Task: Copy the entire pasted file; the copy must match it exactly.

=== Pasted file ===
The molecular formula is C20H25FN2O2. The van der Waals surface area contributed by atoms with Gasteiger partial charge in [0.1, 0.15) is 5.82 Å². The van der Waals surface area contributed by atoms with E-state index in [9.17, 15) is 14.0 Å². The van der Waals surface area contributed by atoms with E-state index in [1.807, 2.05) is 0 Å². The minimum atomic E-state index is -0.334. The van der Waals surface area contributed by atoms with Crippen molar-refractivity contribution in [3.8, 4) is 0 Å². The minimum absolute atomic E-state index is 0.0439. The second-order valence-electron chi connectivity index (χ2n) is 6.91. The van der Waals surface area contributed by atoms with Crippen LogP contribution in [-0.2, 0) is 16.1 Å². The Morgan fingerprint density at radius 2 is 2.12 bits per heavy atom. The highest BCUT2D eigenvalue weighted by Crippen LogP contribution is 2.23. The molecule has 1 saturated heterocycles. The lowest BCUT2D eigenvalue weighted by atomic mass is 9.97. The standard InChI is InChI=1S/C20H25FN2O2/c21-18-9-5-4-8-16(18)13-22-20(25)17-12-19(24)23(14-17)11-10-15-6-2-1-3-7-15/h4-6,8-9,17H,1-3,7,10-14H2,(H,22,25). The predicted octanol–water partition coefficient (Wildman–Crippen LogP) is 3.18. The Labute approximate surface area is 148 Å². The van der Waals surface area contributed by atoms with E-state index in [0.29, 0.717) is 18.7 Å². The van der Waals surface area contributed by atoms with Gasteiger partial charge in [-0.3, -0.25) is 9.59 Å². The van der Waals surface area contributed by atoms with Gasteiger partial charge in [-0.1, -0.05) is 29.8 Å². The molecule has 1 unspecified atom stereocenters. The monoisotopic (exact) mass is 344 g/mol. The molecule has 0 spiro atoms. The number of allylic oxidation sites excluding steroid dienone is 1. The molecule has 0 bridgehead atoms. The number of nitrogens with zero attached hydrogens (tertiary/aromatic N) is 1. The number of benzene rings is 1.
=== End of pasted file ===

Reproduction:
The molecular formula is C20H25FN2O2. The van der Waals surface area contributed by atoms with Gasteiger partial charge in [0.1, 0.15) is 5.82 Å². The van der Waals surface area contributed by atoms with E-state index in [9.17, 15) is 14.0 Å². The van der Waals surface area contributed by atoms with E-state index in [1.807, 2.05) is 0 Å². The minimum atomic E-state index is -0.334. The van der Waals surface area contributed by atoms with Crippen molar-refractivity contribution in [3.8, 4) is 0 Å². The minimum absolute atomic E-state index is 0.0439. The second-order valence-electron chi connectivity index (χ2n) is 6.91. The van der Waals surface area contributed by atoms with Crippen LogP contribution in [-0.2, 0) is 16.1 Å². The Morgan fingerprint density at radius 2 is 2.12 bits per heavy atom. The highest BCUT2D eigenvalue weighted by Crippen LogP contribution is 2.23. The molecule has 1 saturated heterocycles. The lowest BCUT2D eigenvalue weighted by atomic mass is 9.97. The standard InChI is InChI=1S/C20H25FN2O2/c21-18-9-5-4-8-16(18)13-22-20(25)17-12-19(24)23(14-17)11-10-15-6-2-1-3-7-15/h4-6,8-9,17H,1-3,7,10-14H2,(H,22,25). The predicted octanol–water partition coefficient (Wildman–Crippen LogP) is 3.18. The Labute approximate surface area is 148 Å². The van der Waals surface area contributed by atoms with E-state index in [0.29, 0.717) is 18.7 Å². The van der Waals surface area contributed by atoms with Gasteiger partial charge in [-0.3, -0.25) is 9.59 Å². The van der Waals surface area contributed by atoms with Gasteiger partial charge in [-0.1, -0.05) is 29.8 Å². The molecule has 1 unspecified atom stereocenters. The monoisotopic (exact) mass is 344 g/mol. The molecule has 0 spiro atoms. The number of allylic oxidation sites excluding steroid dienone is 1. The molecule has 0 bridgehead atoms. The number of nitrogens with zero attached hydrogens (tertiary/aromatic N) is 1. The number of benzene rings is 1.